TeamLEAD, which stands for Learn, Engage and Develop, is a team-based learning platform that puts students in charge of facilitating not just their own learning, but that of their peers as well.
Unlike a traditional medical education where lectures make up most of the learning process, student-led seminar discussions take centre stage in TeamLEAD, along with group-based critical problem solving.
“The unique TeamLEAD medical education programme, cutting-edge and collaborative research culture, dedicated faculty members and inspiring fellow students were what drew me to Duke-NUS,” Dr Liu says.
And speaking of cutting-edge research, students are given free rein to explore a myriad of different areas of research, thanks to the support of the Centre for Computational Biology’s faculty, whose expertise spans the entire gamut of medical knowledge.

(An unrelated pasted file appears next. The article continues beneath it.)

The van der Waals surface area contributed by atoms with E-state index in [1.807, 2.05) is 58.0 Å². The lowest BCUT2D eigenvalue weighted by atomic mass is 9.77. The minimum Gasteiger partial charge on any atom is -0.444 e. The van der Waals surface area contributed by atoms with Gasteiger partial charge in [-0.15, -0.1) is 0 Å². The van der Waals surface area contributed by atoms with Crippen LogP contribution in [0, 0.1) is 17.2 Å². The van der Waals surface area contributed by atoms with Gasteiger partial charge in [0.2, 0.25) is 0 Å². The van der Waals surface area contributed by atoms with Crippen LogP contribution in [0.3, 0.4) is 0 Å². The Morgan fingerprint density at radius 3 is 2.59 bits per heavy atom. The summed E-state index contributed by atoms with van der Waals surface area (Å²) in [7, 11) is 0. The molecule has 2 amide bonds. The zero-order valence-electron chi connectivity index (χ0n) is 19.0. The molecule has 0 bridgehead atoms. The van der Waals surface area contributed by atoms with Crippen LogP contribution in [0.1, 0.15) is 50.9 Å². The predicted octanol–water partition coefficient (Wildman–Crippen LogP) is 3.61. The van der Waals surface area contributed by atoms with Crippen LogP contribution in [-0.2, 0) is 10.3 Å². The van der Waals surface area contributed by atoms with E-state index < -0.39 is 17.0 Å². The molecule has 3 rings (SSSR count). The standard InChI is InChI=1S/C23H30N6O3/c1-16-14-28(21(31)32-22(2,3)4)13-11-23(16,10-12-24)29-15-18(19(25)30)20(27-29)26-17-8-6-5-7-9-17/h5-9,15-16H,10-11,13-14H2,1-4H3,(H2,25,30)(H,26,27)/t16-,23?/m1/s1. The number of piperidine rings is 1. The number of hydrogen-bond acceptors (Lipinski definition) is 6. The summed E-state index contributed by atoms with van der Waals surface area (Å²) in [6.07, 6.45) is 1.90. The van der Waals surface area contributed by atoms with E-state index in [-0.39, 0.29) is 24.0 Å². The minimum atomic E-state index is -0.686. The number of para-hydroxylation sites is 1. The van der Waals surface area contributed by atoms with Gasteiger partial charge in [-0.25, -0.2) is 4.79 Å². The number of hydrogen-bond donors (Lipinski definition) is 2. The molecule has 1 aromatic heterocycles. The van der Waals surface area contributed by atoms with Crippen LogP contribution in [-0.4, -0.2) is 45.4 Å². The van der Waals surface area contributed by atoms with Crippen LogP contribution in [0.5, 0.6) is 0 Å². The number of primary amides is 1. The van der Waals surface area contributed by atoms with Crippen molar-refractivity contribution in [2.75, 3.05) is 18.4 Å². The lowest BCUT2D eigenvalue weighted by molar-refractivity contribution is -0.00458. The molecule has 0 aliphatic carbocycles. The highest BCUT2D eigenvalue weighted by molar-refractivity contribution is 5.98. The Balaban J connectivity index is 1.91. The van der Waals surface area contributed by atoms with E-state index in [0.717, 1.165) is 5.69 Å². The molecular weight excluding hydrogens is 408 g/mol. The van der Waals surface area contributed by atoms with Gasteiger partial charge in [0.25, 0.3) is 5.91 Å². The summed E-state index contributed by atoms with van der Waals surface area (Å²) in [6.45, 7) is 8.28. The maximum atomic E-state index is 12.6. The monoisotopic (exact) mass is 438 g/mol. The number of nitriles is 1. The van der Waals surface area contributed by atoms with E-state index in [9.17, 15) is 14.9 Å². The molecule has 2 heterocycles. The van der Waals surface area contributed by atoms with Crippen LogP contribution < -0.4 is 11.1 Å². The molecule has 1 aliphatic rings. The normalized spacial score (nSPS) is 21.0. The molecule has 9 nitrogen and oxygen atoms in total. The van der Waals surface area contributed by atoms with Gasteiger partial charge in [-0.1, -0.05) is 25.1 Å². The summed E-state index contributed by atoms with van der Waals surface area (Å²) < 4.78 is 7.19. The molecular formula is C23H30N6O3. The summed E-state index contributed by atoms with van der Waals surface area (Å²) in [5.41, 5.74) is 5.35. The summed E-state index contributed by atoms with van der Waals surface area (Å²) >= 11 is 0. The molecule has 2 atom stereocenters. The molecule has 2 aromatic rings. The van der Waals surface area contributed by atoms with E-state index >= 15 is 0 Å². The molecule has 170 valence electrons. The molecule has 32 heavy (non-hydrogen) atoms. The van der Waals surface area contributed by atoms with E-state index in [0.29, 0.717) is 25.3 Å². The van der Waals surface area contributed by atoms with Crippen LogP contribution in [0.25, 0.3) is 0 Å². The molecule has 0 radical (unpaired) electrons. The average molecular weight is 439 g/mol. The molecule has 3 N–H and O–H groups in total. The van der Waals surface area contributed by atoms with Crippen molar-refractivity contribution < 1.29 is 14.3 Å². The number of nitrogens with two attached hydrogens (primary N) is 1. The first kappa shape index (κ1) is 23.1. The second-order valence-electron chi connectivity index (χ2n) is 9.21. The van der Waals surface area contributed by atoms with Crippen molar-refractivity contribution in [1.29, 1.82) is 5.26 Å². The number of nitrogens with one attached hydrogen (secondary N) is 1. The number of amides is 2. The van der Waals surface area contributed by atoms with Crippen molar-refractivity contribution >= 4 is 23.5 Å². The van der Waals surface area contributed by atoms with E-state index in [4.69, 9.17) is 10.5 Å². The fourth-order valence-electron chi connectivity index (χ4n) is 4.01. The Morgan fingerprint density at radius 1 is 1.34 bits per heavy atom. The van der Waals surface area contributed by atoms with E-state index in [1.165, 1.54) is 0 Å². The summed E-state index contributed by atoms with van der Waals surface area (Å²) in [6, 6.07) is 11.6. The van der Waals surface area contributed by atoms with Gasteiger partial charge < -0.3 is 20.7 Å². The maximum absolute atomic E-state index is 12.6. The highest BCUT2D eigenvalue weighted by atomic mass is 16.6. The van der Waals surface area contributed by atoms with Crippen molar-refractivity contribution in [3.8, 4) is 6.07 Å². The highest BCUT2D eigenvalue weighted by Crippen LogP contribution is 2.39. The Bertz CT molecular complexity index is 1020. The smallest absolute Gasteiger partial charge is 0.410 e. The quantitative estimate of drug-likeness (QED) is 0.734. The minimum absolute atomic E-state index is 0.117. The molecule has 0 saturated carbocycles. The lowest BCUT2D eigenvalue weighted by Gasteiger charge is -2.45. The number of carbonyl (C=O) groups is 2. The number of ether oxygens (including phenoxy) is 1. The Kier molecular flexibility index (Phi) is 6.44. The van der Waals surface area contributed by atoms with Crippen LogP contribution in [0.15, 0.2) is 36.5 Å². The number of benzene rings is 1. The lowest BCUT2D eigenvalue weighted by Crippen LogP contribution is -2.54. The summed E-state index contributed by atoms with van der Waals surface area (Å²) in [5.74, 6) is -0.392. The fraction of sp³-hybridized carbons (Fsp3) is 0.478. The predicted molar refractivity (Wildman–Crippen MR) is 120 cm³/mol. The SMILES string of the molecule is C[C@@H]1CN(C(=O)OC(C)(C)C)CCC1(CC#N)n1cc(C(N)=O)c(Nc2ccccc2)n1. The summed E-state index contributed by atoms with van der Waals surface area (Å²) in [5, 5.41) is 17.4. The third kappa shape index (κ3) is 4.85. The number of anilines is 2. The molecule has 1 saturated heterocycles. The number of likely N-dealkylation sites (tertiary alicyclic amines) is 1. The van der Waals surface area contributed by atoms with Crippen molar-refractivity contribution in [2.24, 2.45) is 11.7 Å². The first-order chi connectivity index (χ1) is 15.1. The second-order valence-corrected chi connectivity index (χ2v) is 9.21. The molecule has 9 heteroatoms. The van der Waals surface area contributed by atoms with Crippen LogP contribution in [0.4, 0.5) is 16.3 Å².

For instance, Dr Liu’s research on the role of long non-coding RNAs in pancreatic cancer required him to use both computational tools and experimental methods – two very different approaches.
“Having mentors from both computational biology and cancer biology greatly helped and guided me through various difficulties I faced during my research,” he says.
For students undertaking an MD-PhD programme, strong faculty support is indispensable. Unlike undergraduate programmes, PhD programmes are characterised by their flexibility and the autonomy afforded to candidates. From inception to completion of their PhD thesis, students alone are responsible for the planning, design and execution of their own projects.